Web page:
Fertility doesn't last forever, and as you age, your chances of conceiving decrease. According to The Society of Obstetricians and Gynaecologists of Canada (SOGC), the chance of getting pregnant in one cycle starts to decline by age 32, and this decline becomes substantially more evident when a woman reaches the age of 37.
Because of longer conception time and the decreased number of viable eggs in a woman over 35, many turn to the help of reproductive technology to achieve pregnancy. This can include such methods as controlled ovarian hyperstimulation with intrauterine insemination, in vitro fertilization and oocyte donation (egg donation). Each procedure comes with its risk factors, which can become more complicated with increased maternal age.
As noted by SOGC, a large study done in Denmark reported that the calculated risk of miscarriage for women over 35 was more than double that of women in a younger age group. Chromosomal abnormalities are typically found to be the cause of first-trimester miscarriages in pregnant women of advanced age.
In September 2011, the Canadian Institute of Health Information published the results of a three-year study that showed incidences of chromosomal disorders to be four times higher in women 35 and older than in the lower age categories. Women over 35 are more likely to present with fetuses that have chromosomal aneuploidy, including Down's syndrome, gene abnormalities and congenital malformations.
Aging puts a lot of pressure on our bodies, so it's no wonder complications can arise during pregnancy. The risk of such complications as hypertension, need for C-section delivery and maternal death during pregnancy is higher for women over 35.
We've all heard the stories of women who wait a little longer to start their family and end up pregnant with twins. It's a real consideration when it comes to conception and pregnancy after the age of 35. Data from the Centers for Disease Control and Prevention have shown that between 1980 and 2006, twin birth rates climbed 27 per cent for mothers over the age of 20, compared with 80 per cent for women aged 30 to 39 and 190 per cent for mothers 40 and older. These percentages are based on both naturally conceived twins and those conceived through the use of artificial reproductive technology.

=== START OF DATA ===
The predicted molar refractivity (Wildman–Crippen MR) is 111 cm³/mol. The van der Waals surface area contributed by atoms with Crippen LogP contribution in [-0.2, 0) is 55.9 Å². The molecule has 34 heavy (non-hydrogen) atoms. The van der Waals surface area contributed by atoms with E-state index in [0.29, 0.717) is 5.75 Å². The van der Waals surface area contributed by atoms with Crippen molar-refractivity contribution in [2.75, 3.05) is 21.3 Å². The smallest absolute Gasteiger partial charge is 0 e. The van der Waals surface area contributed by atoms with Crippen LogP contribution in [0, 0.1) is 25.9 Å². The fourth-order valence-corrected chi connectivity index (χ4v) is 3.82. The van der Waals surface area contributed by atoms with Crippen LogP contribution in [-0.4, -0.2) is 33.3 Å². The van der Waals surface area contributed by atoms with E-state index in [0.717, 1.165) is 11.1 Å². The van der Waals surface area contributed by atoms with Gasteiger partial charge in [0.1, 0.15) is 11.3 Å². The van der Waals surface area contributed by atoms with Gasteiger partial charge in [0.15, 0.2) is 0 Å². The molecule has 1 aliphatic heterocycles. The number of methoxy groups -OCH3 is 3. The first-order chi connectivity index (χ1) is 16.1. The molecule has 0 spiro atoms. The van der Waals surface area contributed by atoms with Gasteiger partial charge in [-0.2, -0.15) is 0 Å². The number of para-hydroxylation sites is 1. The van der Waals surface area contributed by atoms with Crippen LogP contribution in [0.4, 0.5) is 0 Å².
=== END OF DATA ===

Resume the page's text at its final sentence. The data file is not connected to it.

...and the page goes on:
The outlook is not all doom and gloom when it comes to conception and pregnancy after the age of 35. There are a few benefits that come with age that can have a positive impact on both your pregnancy and your parenting years. Many older women have higher educations, often delaying starting a family until they reach a certain job level. With that comes a better chance of obtaining financial security before becoming pregnant, resulting in a lower stress level for the mother.
If you plan to become pregnant after you're 35, Dr. Dan Reilly, associate clinical professor at McMaster University's Department of Obstetrics and Gynecology, says, "It is important that older women follow the recommended schedule of physician or midwife visits in pregnancy and have recommended screening performed. If complications occur, then treatment can begin promptly."
For more information on delayed child-bearing, read Delayed Child-bearing by The Society of Obstetricians and Gynaecologists of Canada, January 2012.
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